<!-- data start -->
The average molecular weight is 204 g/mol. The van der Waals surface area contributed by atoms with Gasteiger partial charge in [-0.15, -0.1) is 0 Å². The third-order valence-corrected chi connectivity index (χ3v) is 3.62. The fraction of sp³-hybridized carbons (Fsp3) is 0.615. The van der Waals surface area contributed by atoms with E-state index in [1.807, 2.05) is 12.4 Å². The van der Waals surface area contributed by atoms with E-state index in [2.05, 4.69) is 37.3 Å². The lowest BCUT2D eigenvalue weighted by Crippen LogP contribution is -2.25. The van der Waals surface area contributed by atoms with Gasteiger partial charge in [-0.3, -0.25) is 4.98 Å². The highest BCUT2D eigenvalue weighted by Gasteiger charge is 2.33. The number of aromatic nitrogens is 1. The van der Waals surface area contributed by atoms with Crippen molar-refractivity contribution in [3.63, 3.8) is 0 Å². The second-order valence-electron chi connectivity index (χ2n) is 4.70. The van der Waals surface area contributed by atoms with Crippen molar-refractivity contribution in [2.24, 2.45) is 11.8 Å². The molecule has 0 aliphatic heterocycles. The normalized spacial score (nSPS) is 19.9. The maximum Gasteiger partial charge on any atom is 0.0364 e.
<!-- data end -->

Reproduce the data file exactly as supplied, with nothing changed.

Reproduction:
The average molecular weight is 204 g/mol. The van der Waals surface area contributed by atoms with Gasteiger partial charge in [-0.15, -0.1) is 0 Å². The third-order valence-corrected chi connectivity index (χ3v) is 3.62. The fraction of sp³-hybridized carbons (Fsp3) is 0.615. The van der Waals surface area contributed by atoms with E-state index in [1.807, 2.05) is 12.4 Å². The van der Waals surface area contributed by atoms with E-state index in [2.05, 4.69) is 37.3 Å². The lowest BCUT2D eigenvalue weighted by Crippen LogP contribution is -2.25. The van der Waals surface area contributed by atoms with Gasteiger partial charge in [-0.3, -0.25) is 4.98 Å². The highest BCUT2D eigenvalue weighted by Gasteiger charge is 2.33. The number of aromatic nitrogens is 1. The van der Waals surface area contributed by atoms with Crippen molar-refractivity contribution in [3.63, 3.8) is 0 Å². The second-order valence-electron chi connectivity index (χ2n) is 4.70. The van der Waals surface area contributed by atoms with Crippen molar-refractivity contribution in [2.24, 2.45) is 11.8 Å². The molecule has 0 aliphatic heterocycles. The normalized spacial score (nSPS) is 19.9. The maximum Gasteiger partial charge on any atom is 0.0364 e.